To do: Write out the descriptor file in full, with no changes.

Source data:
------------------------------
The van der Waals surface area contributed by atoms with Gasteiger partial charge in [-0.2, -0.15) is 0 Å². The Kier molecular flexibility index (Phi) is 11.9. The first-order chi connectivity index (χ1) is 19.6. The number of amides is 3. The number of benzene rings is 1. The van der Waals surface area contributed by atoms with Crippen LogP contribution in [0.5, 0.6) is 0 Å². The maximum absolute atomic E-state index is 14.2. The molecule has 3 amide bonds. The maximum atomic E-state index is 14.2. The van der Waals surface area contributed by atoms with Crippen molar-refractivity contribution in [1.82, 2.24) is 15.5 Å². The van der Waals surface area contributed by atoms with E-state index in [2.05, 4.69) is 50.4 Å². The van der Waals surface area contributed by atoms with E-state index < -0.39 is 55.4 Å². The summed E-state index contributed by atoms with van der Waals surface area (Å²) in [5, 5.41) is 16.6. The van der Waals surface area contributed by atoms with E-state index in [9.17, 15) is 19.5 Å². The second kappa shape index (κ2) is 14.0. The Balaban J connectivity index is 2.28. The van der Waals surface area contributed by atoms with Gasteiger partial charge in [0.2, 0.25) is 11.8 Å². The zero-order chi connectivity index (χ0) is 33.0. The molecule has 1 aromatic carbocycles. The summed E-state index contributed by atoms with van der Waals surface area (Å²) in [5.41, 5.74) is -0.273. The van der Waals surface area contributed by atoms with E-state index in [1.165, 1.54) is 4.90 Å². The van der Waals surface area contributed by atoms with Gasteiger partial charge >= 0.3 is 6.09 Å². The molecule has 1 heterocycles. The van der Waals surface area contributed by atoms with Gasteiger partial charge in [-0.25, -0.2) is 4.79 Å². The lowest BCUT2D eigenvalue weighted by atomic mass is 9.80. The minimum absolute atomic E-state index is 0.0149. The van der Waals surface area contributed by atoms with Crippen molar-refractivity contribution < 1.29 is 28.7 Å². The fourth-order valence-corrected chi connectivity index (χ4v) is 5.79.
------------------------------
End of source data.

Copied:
The van der Waals surface area contributed by atoms with Gasteiger partial charge in [-0.2, -0.15) is 0 Å². The Kier molecular flexibility index (Phi) is 11.9. The first-order chi connectivity index (χ1) is 19.6. The number of amides is 3. The number of benzene rings is 1. The van der Waals surface area contributed by atoms with Crippen LogP contribution in [0.5, 0.6) is 0 Å². The maximum absolute atomic E-state index is 14.2. The molecule has 3 amide bonds. The maximum atomic E-state index is 14.2. The van der Waals surface area contributed by atoms with Crippen molar-refractivity contribution in [1.82, 2.24) is 15.5 Å². The van der Waals surface area contributed by atoms with E-state index in [2.05, 4.69) is 50.4 Å². The van der Waals surface area contributed by atoms with E-state index < -0.39 is 55.4 Å². The summed E-state index contributed by atoms with van der Waals surface area (Å²) in [5, 5.41) is 16.6. The van der Waals surface area contributed by atoms with E-state index in [9.17, 15) is 19.5 Å². The second kappa shape index (κ2) is 14.0. The Balaban J connectivity index is 2.28. The van der Waals surface area contributed by atoms with Gasteiger partial charge in [0.2, 0.25) is 11.8 Å². The zero-order chi connectivity index (χ0) is 33.0. The molecule has 1 aromatic carbocycles. The summed E-state index contributed by atoms with van der Waals surface area (Å²) in [5.41, 5.74) is -0.273. The van der Waals surface area contributed by atoms with E-state index in [1.165, 1.54) is 4.90 Å². The van der Waals surface area contributed by atoms with Gasteiger partial charge >= 0.3 is 6.09 Å². The molecule has 1 heterocycles. The van der Waals surface area contributed by atoms with Gasteiger partial charge in [-0.25, -0.2) is 4.79 Å². The lowest BCUT2D eigenvalue weighted by atomic mass is 9.80. The minimum absolute atomic E-state index is 0.0149. The van der Waals surface area contributed by atoms with Crippen molar-refractivity contribution < 1.29 is 28.7 Å². The fourth-order valence-corrected chi connectivity index (χ4v) is 5.79.